5. Leave those rings off.
For me there could be a chance that a jar contents could spoil, while rare - it does happen. If that happens pressure builds up and the seal will break on the lid.
The broken seal on the lid is the indicator, particularly if it doesn't start smelling, that you need to throw that container away.

6. Then I set them out on the counter for a few days and label the lids with a sharpie. 
At this point in my house, my jars go to a staging area. They stay there for a couple weeks. I periodically check them to insure they are still sealed. The jars are then rotated into storage area. 

7. THIS IS IMPORTANT: Stored in a cool, dark, dry place.
Optimal storage temperature is 50-70 degrees. The cooler the storage area is, the longer the food will last. 
"Do not store jars above 95° F or near hot pipes, a range, a furnace, in an insulated attic, or in direct sunlight. Under these conditions, food will lose quality in a few weeks or months and may spoil. Dampness may corrode metal lids, break seals, and allow contamination and spoilage."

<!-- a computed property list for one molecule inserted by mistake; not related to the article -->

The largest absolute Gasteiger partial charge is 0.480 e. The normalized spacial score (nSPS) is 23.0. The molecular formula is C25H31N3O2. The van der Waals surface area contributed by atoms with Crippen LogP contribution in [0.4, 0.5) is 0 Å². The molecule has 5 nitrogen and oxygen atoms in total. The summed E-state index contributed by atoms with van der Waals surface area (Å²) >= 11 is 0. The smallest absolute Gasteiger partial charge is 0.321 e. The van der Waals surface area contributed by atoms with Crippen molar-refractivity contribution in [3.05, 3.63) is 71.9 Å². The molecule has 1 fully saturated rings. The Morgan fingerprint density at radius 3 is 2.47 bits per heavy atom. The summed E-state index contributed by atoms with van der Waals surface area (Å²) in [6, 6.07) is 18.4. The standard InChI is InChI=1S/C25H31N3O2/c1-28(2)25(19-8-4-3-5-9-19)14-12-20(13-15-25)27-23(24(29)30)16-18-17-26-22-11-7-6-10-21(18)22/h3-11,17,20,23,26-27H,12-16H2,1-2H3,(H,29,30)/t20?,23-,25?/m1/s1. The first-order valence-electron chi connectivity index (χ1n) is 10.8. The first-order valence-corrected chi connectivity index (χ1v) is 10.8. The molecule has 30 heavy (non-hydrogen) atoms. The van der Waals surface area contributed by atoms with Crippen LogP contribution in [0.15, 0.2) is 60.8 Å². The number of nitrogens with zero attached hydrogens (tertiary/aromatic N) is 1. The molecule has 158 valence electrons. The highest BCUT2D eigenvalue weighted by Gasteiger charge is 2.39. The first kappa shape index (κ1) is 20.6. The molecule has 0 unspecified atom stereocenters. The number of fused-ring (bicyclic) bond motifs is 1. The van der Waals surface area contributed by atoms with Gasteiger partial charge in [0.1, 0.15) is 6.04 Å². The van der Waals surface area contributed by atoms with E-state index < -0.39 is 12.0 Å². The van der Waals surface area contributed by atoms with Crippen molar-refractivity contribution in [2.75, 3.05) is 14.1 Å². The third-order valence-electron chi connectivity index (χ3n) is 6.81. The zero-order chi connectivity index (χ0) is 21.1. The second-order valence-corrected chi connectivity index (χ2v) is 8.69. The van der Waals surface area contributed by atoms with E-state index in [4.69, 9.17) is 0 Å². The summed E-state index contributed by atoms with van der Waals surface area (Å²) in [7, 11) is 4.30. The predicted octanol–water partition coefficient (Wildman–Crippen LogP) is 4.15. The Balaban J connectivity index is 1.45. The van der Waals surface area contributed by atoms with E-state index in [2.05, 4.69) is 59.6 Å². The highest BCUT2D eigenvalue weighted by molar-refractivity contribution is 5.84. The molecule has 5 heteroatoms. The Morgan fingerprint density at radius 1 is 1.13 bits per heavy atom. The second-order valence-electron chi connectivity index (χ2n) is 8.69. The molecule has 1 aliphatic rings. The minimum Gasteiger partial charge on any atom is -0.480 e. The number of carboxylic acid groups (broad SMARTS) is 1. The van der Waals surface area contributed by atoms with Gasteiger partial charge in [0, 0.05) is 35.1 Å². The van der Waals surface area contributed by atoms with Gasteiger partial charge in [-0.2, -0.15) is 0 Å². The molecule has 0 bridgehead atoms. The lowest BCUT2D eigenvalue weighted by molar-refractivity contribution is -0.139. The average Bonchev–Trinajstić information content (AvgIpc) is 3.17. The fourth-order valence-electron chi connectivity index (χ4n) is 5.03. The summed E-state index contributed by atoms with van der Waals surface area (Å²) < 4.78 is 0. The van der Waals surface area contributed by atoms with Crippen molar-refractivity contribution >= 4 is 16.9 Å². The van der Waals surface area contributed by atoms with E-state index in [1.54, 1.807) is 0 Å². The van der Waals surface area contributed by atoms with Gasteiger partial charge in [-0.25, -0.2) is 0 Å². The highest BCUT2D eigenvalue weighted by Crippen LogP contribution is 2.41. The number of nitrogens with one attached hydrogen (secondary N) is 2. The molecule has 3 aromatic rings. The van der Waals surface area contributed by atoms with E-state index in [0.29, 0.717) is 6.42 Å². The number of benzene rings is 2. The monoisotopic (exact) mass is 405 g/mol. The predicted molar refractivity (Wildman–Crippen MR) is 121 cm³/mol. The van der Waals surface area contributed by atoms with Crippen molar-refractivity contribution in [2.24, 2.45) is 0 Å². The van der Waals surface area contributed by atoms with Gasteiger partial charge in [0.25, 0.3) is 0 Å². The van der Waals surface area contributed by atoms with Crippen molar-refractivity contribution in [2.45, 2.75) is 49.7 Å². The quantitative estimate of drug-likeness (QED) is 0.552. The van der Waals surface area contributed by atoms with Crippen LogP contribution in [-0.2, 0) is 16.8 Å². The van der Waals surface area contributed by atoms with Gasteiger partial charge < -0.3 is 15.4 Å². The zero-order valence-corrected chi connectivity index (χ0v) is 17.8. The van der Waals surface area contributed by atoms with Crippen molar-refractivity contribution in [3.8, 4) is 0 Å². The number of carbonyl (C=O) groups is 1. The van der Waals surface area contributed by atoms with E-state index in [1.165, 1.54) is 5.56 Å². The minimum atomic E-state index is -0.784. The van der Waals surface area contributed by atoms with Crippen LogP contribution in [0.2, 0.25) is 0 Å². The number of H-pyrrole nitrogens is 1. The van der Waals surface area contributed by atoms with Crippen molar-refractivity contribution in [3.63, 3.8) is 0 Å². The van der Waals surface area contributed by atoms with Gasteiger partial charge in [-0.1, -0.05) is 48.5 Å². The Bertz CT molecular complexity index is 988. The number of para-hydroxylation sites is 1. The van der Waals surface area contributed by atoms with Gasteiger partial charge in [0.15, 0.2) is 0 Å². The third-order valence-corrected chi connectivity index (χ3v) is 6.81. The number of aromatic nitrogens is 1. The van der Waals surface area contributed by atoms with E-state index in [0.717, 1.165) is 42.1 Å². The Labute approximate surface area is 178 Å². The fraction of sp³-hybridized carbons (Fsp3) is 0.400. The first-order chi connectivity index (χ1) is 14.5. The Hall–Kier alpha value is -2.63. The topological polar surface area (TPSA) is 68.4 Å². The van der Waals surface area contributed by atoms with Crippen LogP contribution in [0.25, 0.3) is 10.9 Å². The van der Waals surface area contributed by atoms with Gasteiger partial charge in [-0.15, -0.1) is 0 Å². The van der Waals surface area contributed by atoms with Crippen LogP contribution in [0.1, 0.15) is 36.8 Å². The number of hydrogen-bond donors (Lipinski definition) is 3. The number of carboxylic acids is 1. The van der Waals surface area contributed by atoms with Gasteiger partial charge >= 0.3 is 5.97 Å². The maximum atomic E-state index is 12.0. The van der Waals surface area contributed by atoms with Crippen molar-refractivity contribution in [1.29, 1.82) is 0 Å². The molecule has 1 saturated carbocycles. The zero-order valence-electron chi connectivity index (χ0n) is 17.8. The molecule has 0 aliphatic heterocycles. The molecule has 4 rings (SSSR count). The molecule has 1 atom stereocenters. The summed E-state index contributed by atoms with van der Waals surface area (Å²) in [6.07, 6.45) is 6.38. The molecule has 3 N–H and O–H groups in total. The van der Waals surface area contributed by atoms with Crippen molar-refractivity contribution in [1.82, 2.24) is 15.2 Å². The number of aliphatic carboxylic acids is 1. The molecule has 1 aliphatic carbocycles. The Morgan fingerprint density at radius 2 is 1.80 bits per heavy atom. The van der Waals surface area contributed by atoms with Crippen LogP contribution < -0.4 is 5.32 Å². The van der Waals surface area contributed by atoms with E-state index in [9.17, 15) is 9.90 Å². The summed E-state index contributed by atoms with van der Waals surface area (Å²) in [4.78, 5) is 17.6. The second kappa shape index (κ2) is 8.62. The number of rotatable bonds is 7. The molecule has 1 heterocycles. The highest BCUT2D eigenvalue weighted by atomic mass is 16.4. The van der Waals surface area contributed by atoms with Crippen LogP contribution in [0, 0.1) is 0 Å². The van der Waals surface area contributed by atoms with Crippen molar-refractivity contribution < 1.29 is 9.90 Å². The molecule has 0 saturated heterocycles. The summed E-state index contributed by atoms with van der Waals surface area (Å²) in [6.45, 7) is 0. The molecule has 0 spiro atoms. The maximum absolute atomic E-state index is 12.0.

(NCHFP Storing Home Canned Food)
8. Inspect all your jars once a year. 

Just to clarify, for safety's sake you ALWAYS use a new lid when canning. Once I have used a lid for pressure canning & it is in decent condition, it goes into a special jar. I will use those lids for vacuum sealing dry goods.
Last, but not least, did you know that you can actually wash sharpie off of the lids? It takes a little elbow grease, but I do it all the time. 

We are so glad you dropped by to visit today and would love to have you visit our Facebook community at Perky Prepping Gramma